It all began, many years ago, with the invention of the television. An incredible innovation, bringing the cinema into your own living room, providing entertainment for the family. Fast-forward a handful of decades, and we’re living in the 21st century. For every person, there’s at least one screen; and many of those are classed as a handheld device such as a smartphone or tablet. We are becoming ever-increasingly dependant on our handy little screens, and our kids addicted to tablets.
I’ve written before about how our children have become the online generation; not only learning to use technology to it’s potential from the get-go, the high risk of online abuse, etc, but also as children whose parents record every step of their childhood on social media and blogs, just like this one. With our heightened use of social media and technological devices, the desire for such is instilled in our children and O has managed to expertly use an iPad and iPhone for most of his life.
Recently, we decided to start to cut down O’s use of the computer tablet. He would get up in the morning, watch kids shows on Netflix with his face just inches away from the tablet screen. Come home from school and play games, use educational apps and the BBC iPlayer. He put up such a fight against reading his school books, never mind his own books, when he’s always really enjoyed and excelled at reading. His school teacher had introduced us to a great free reading app, that we tried to encourage, but he preferred to vegetate in front of a moving picture instead. He’s such a bright-minded boy, I couldn’t let it continue.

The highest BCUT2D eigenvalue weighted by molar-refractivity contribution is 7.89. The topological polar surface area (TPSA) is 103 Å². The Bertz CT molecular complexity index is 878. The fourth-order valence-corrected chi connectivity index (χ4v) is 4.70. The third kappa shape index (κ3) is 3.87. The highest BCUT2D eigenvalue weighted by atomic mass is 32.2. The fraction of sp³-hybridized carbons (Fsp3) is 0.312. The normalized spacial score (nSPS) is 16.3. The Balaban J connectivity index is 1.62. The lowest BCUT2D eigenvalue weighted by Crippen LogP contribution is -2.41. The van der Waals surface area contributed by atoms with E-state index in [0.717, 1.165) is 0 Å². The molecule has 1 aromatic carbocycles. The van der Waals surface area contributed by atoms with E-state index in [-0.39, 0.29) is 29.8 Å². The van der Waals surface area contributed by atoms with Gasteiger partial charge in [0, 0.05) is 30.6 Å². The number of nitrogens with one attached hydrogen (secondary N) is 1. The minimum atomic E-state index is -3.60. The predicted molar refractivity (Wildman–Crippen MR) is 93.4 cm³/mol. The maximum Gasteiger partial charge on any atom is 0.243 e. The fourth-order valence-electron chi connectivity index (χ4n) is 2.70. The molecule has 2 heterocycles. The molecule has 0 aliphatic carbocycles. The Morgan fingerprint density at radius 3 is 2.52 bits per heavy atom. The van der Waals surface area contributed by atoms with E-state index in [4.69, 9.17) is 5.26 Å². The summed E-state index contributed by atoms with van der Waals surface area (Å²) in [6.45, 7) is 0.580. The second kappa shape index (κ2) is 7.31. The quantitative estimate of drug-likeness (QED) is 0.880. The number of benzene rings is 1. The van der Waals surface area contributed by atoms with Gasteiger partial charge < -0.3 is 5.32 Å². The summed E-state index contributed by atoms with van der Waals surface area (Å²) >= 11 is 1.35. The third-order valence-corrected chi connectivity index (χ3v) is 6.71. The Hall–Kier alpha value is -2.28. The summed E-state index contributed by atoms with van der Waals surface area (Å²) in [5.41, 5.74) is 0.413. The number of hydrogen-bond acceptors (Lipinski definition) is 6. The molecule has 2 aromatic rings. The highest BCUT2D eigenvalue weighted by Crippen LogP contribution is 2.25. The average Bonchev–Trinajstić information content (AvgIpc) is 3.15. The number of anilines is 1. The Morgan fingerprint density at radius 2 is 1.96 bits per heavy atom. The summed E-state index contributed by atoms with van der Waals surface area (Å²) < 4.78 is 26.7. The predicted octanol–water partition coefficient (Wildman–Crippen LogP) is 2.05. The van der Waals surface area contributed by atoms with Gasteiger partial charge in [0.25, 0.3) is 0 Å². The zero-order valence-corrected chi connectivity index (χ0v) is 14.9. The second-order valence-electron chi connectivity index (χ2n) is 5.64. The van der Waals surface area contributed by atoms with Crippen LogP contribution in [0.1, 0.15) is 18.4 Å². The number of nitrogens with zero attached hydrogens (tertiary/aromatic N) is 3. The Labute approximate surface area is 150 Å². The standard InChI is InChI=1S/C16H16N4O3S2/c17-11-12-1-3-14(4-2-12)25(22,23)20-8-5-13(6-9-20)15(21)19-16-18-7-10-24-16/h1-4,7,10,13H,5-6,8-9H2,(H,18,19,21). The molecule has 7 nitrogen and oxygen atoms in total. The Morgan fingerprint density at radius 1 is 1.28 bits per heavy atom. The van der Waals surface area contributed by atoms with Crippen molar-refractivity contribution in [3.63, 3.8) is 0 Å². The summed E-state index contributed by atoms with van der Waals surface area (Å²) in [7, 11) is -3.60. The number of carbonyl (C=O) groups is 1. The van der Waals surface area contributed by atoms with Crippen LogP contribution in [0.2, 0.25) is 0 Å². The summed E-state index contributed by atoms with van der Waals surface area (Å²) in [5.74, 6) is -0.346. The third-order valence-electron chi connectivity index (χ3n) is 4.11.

I commented in his update at 5 years, 6 months that he was a bit out of sorts, moody and unhappy. I wasn’t quite sure what it was that was causing the issues, and do believe it was a number of things all building up. We’ve ‘lost’ the iPad now, and haven’t had it out for more than a couple of months. Since then, O has spent more time reading his favourite books, playing with toys, playing outside on his bike and scooter, and starting a new sports class in the week. He does still occasionally play on apps on our smartphones, and watched his shows on the television, but not to the degree he did before.
Unsurprisingly, situations like ours aren’t uncommon. A recent survey of 1000 parents has concluded that less than half of those taking part witnessed their children lost in a story at bedtime, usually due to poor concentration. On average, children concentrate on a book for a maximum of 30 minutes – with some averaging only up to 10 minutes. This is in stark contrast to the time they can spend at a screen – 53 minutes on their favourite computer game – almost twice the time they will happily spend with a book.
Concentration is key whatever our age and studies have shown an association between higher intakes of fish and cognitive, academic or behavioural benefits, but most experts believe the benefits stem from the omega-3 fatty acids which are found in oily fish. However, the average intake of oily fish, our best dietary source of omega-3, is 54g per week – less than half the recommended 140g. If, like me, you struggle to get your children eating oily fish, Equazen offer a range of family supplements to improve children’s reading. The latest study revealed a 64% greater improvement in reading comprehension when the diet was supplemented with Equazen in the first three months of the trial.
Have you considered using omega-3 supplements? How do you kids fare on the tablet v reading front?
*This is a collaborative post